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MOST DRAMATIC SINGLE PERFORMANCE
Paul O'Neil
January 07, 1957
No one had ever pitched a no-hit game in World Series competition before. No one had pitched a perfect game in the major leagues since 1922. And no one was noticing Don Larsen of the New York Yankees in the first place, since his opponent in this fifth game of the 1956 Series, the heroic Sal Maglie of the Brooklyn Dodgers, was pitching brilliantly. But after Maglie's dreams of glory were ruined by a sudden home run in the fourth inning, attention swung with mounting intensity to Larsen as he methodically overpowered batter after batter, inning after inning. Into the ninth he pitched, with the world watching. Maglie said: "I know how he felt, and I felt sorry for him." But Donald James Larsen mopped his brow, threw the ball without winding up, got the last three outs and wrote The Perfect World Series Game into sports history.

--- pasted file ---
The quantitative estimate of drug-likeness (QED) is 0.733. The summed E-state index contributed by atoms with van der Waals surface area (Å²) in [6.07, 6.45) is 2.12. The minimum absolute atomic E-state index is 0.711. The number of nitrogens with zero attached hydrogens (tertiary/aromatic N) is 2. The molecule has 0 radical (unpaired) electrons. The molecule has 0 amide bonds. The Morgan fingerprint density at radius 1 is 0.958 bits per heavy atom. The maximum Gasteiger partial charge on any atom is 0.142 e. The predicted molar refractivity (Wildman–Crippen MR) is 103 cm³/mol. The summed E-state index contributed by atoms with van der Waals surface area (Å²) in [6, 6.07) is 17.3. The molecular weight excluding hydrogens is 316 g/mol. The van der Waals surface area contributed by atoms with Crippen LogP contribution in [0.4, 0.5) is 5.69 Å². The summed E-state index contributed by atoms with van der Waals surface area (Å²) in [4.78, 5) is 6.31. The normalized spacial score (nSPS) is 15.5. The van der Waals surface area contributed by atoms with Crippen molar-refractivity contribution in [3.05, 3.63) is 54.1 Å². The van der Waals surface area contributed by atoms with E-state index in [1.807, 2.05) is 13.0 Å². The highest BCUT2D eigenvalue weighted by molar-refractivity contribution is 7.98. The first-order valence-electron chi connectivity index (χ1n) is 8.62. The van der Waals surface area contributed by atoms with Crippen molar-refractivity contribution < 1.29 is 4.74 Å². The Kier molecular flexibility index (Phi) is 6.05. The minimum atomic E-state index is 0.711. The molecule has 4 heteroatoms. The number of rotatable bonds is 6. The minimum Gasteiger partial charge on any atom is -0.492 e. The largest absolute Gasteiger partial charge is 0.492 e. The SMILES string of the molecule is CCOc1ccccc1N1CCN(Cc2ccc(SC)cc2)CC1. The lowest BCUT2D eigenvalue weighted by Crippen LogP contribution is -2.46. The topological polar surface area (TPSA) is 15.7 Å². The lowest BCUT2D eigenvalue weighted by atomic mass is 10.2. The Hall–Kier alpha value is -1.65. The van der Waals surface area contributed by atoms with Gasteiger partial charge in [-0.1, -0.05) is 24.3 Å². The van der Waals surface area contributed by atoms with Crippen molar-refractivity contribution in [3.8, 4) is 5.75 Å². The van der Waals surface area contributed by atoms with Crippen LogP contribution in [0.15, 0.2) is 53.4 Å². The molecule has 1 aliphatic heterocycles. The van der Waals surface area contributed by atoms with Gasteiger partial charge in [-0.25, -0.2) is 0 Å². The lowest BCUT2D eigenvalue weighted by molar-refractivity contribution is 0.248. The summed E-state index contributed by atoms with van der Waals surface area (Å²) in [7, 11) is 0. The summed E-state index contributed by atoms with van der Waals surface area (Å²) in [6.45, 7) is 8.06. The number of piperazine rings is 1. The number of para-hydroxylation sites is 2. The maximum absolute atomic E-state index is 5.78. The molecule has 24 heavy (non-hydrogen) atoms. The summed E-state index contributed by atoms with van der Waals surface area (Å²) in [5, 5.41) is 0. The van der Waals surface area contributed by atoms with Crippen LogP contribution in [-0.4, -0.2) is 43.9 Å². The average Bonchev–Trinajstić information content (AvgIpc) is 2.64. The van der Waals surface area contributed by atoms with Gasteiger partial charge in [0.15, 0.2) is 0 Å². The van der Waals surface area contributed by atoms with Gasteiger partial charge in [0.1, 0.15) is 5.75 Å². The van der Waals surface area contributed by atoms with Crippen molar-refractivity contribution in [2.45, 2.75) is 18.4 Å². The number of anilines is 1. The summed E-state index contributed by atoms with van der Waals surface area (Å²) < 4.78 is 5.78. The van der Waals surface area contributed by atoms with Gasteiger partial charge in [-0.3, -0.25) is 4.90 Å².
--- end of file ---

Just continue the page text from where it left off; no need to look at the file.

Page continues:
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January 07, 1957

Most Dramatic Single Performance

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No one had ever pitched a no-hit game in World Series competition before. No one had pitched a perfect game in the major leagues since 1922. And no one was noticing Don Larsen of the New York Yankees in the first place, since his opponent in this fifth game of the 1956 Series, the heroic Sal Maglie of the Brooklyn Dodgers, was pitching brilliantly. But after Maglie's dreams of glory were ruined by a sudden home run in the fourth inning, attention swung with mounting intensity to Larsen as he methodically overpowered batter after batter, inning after inning. Into the ninth he pitched, with the world watching. Maglie said: "I know how he felt, and I felt sorry for him." But Donald James Larsen mopped his brow, threw the ball without winding up, got the last three outs and wrote The Perfect World Series Game into sports history.

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